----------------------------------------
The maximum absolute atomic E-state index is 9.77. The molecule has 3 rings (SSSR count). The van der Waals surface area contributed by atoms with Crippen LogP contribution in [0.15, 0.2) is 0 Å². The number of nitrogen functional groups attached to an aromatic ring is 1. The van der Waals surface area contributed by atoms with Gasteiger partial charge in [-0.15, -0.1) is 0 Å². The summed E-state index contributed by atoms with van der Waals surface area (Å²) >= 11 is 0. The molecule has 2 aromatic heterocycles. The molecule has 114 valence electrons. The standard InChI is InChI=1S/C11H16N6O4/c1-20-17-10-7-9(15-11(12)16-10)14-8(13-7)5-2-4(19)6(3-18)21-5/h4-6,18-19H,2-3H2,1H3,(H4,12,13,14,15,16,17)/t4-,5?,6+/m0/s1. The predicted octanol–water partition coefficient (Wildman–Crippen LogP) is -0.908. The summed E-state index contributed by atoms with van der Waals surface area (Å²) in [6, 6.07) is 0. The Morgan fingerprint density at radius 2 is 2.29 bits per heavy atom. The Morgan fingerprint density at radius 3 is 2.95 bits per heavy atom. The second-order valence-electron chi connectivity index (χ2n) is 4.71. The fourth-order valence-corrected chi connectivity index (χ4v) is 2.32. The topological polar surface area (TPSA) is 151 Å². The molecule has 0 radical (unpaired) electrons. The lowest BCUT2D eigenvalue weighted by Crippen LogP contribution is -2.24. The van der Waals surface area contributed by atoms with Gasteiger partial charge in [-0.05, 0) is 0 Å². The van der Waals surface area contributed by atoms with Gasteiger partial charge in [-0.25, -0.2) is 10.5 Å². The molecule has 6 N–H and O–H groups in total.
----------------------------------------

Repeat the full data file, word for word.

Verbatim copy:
The maximum absolute atomic E-state index is 9.77. The molecule has 3 rings (SSSR count). The van der Waals surface area contributed by atoms with Crippen LogP contribution in [0.15, 0.2) is 0 Å². The number of nitrogen functional groups attached to an aromatic ring is 1. The van der Waals surface area contributed by atoms with Gasteiger partial charge in [-0.15, -0.1) is 0 Å². The summed E-state index contributed by atoms with van der Waals surface area (Å²) >= 11 is 0. The molecule has 2 aromatic heterocycles. The molecule has 114 valence electrons. The standard InChI is InChI=1S/C11H16N6O4/c1-20-17-10-7-9(15-11(12)16-10)14-8(13-7)5-2-4(19)6(3-18)21-5/h4-6,18-19H,2-3H2,1H3,(H4,12,13,14,15,16,17)/t4-,5?,6+/m0/s1. The predicted octanol–water partition coefficient (Wildman–Crippen LogP) is -0.908. The summed E-state index contributed by atoms with van der Waals surface area (Å²) in [6, 6.07) is 0. The Morgan fingerprint density at radius 2 is 2.29 bits per heavy atom. The Morgan fingerprint density at radius 3 is 2.95 bits per heavy atom. The second-order valence-electron chi connectivity index (χ2n) is 4.71. The fourth-order valence-corrected chi connectivity index (χ4v) is 2.32. The topological polar surface area (TPSA) is 151 Å². The molecule has 0 radical (unpaired) electrons. The lowest BCUT2D eigenvalue weighted by Crippen LogP contribution is -2.24. The van der Waals surface area contributed by atoms with Gasteiger partial charge in [-0.05, 0) is 0 Å². The van der Waals surface area contributed by atoms with Gasteiger partial charge in [-0.25, -0.2) is 10.5 Å². The molecule has 6 N–H and O–H groups in total.